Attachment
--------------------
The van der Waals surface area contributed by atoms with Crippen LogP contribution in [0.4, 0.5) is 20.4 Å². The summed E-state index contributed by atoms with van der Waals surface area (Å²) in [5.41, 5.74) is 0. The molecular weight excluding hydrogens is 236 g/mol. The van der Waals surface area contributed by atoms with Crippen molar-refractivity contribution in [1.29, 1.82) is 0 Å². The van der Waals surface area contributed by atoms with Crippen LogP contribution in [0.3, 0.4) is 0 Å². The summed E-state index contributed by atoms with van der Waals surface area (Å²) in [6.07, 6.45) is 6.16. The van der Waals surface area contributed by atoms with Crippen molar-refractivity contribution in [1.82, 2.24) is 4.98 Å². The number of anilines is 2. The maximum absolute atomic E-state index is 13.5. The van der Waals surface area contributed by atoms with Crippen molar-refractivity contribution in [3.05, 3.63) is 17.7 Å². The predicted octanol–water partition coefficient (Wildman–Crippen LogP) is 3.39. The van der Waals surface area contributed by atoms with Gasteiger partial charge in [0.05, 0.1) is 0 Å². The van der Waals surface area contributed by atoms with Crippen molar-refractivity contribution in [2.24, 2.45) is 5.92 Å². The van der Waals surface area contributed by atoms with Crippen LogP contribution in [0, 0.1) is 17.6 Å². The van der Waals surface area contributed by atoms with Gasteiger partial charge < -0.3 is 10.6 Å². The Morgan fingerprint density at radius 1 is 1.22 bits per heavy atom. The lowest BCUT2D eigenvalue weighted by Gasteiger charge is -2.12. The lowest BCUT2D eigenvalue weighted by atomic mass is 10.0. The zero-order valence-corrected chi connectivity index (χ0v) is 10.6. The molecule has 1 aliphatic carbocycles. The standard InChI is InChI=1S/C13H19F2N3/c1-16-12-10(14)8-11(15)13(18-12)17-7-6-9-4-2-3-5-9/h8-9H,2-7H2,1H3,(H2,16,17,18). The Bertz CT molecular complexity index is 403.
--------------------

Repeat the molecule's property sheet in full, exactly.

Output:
The van der Waals surface area contributed by atoms with Crippen LogP contribution in [0.4, 0.5) is 20.4 Å². The summed E-state index contributed by atoms with van der Waals surface area (Å²) in [5.41, 5.74) is 0. The molecular weight excluding hydrogens is 236 g/mol. The van der Waals surface area contributed by atoms with Crippen molar-refractivity contribution in [1.29, 1.82) is 0 Å². The van der Waals surface area contributed by atoms with Crippen LogP contribution in [0.3, 0.4) is 0 Å². The summed E-state index contributed by atoms with van der Waals surface area (Å²) in [6.07, 6.45) is 6.16. The van der Waals surface area contributed by atoms with Crippen molar-refractivity contribution in [1.82, 2.24) is 4.98 Å². The number of anilines is 2. The maximum absolute atomic E-state index is 13.5. The van der Waals surface area contributed by atoms with Crippen molar-refractivity contribution in [3.05, 3.63) is 17.7 Å². The predicted octanol–water partition coefficient (Wildman–Crippen LogP) is 3.39. The van der Waals surface area contributed by atoms with Gasteiger partial charge in [0.05, 0.1) is 0 Å². The van der Waals surface area contributed by atoms with Crippen molar-refractivity contribution in [2.24, 2.45) is 5.92 Å². The van der Waals surface area contributed by atoms with Crippen LogP contribution in [0, 0.1) is 17.6 Å². The van der Waals surface area contributed by atoms with Gasteiger partial charge < -0.3 is 10.6 Å². The Morgan fingerprint density at radius 1 is 1.22 bits per heavy atom. The lowest BCUT2D eigenvalue weighted by Gasteiger charge is -2.12. The lowest BCUT2D eigenvalue weighted by atomic mass is 10.0. The zero-order valence-corrected chi connectivity index (χ0v) is 10.6. The molecule has 1 aliphatic carbocycles. The standard InChI is InChI=1S/C13H19F2N3/c1-16-12-10(14)8-11(15)13(18-12)17-7-6-9-4-2-3-5-9/h8-9H,2-7H2,1H3,(H2,16,17,18). The Bertz CT molecular complexity index is 403.